Olmsted legacy:

The legacy of Frederick Law Olmsted provides insight into conservation and revival nature within the urban-suburban fabric of daily experiences. Olmsted’s linear landscape projects along streams have protected water quality and pollinator pathways for over a century. The Emerald Necklace in Boston and Rock Creek Park in Washington D.C. offer landscape design precedence that can conserve and revive nature within 21st century neighborhoods. Park Watershed is pleased to be a partner of the Olmsted Network.

The Park River regional watershed references the Park River, which once flowed through Bushnell Park. Although Jacob Weidenmann designed Bushnell Park, Weidenmann and Olmsted shared the aspiration of conserving incorporating nature into urban experiences.

Olmsted200 exhibit:
The Olmsted200 exhibit is available for display. The exhibit describes the extraordinary historical reach of Frederick Law Olmsted. Olmsted200, distributed freely in 2022 by the National Association for Olmsted Parks, was curated by Dr. Caroline Mesrobian Hickman of the University of Maryland in conjunction with the Oak Spring Garden Foundation. Also available online: see https://olmsted200exhibit.com/ this exhibit summarizes highlights in the history of American landscape architecture, as well as the emergence of American municipal, state and national park systems.

Park Watershed and Trinity College arranged for the display within the LOB/Capitol concourse in April 2022 and 2023. A modified version of the exhibit, arranged by Barbara Yeager, with support from the Connecticut Chapter of the American Society of Landscape Architects (ASLA) was on display at the Hartford Public Library History Center (downtown) April 2022. Landscape features unique Connecticut are included as custom panels on display at Hartford Public Library History Center and in concourse between the Ct LOB and State Capitol.

The formation of large scale municipal parks, a century ago, can inspires us today to respond to the climate crisis with a new, 21st century parks movement. As Frederick Law Olmsted was well aware, urban waterways are a convergence of dynamic ecosystem benefits, which offer essential nature-based solutions that if conserved will be an asset to future generations.

Hidden Gems: Revival of the Muddy River within the Emerald Necklace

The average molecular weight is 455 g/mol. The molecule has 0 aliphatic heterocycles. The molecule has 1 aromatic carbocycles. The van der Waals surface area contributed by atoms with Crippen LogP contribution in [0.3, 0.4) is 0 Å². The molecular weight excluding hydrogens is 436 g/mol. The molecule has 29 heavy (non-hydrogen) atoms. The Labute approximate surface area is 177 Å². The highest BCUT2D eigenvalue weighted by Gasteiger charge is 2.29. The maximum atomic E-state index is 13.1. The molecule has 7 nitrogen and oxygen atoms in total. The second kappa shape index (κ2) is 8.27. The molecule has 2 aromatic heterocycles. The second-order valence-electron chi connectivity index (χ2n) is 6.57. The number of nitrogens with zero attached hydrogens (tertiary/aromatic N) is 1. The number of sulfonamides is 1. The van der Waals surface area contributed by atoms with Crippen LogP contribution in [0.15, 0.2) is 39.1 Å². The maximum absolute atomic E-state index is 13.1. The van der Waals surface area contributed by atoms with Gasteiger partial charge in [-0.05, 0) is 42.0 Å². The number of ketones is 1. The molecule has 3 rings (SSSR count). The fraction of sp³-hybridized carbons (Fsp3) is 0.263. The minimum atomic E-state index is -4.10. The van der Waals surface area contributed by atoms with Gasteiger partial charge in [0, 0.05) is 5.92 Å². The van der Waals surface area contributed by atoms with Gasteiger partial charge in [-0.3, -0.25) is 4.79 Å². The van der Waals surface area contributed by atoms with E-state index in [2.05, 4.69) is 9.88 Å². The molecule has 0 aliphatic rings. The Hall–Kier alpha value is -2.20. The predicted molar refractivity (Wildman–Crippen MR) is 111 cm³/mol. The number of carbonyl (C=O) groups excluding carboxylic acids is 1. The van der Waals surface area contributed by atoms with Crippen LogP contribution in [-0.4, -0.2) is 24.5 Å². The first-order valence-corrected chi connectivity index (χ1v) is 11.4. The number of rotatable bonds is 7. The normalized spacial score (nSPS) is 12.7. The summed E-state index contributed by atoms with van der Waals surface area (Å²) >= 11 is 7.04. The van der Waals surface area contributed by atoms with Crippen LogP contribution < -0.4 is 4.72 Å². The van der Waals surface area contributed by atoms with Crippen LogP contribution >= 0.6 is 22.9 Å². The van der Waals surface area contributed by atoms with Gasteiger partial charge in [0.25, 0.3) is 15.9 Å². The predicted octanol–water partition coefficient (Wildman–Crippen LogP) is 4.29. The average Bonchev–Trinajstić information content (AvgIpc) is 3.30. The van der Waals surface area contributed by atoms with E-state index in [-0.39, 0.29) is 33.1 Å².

presentation recorded April 1, 2021

Emerald Necklace Conservancy guest Karen Mauney-Brodek discusses daylighting the Muddy River; and Barbara A. Yaeger of the National Association of Olmsted Parks, who summarizes the celebration of Frederick Law Olmsted’s legacy.

The Muddy River segment offers valuable connectivity between parks within Boston’s Emerald Necklace. Aspirations of Hartford native, Frederick Law Olmsted, are being fulfilled by the Emerald Necklace Conservancy, which hosts a spectrum of activities along the irregular path of the Muddy River. Revitalization of Boston’s Emerald Necklace is rooted in ambitious conservation goals of the late 19th and early 20th century.

Why now?
See FLONOW.org for Emerald Necklace Conservancy’s summary of Olmsted’s currency: healing, unity, and empowerment.

Olmsted200 is an expansion of ideas that evolved through our work New England Landscape Futures project. Community appreciation of local nature is needed for spectrum of interests. Waterways in urban-suburban neighborhoods, whether “Hogs” or “Parks” or “Muddy” or a gem within the Emerald Necklace, are a vibrant convergence of water, woodlands, floodplains, and essential habitat and migration corridors for pollinators, migratory birds, and mammals as well as aquatic species, fish, frogs, and turtles.

The New England Landscape Futures project supports future-focused discussions with citizens and professionals who are interested in the relationship between environmental conservation and culture. New England Landscape Futures (“NELF“) supported a Park Watershed partnership with Trinity College, Ct River Conservancy and Sustainable CT to explore how urban-suburban riparian corridors offer vital ecosystem service benefits that deserve increased protections. Learn more about this research through the online map:
New England Landscape Futures Explorer

Strategic and comprehensive watershed planning is needed to protect and revitalize riparian corridors along the Lower Connecticut River. Sprawling 20th century planning often overlooked the impact of upstream development on downstream riparian zones. Now is the time to explore how woodland landscape fragments along inland riparian corridors offer aquatic arteries of ecosystem connectivity and community resilience. Contiguous forests, wetlands, and floodplains along waterways serve as essential wildlife and bird habitat and migratory pathways, and also provide valuable green infrastructure ecosystem services that benefit public health and mitigate damage from unpredictable precipitation.

For more information contact: MaryP (insert “at” symbol) parkwatershed.org
our project partners:
Ct River Conservancy, Lower River Steward, Kelsey Wentling
SustainableCT, Alyssa Norwood, Program Manager, Certification & Innovation  
Trinity College, Dr. Susan Masino, Vernon Roosa Professor of Applied Science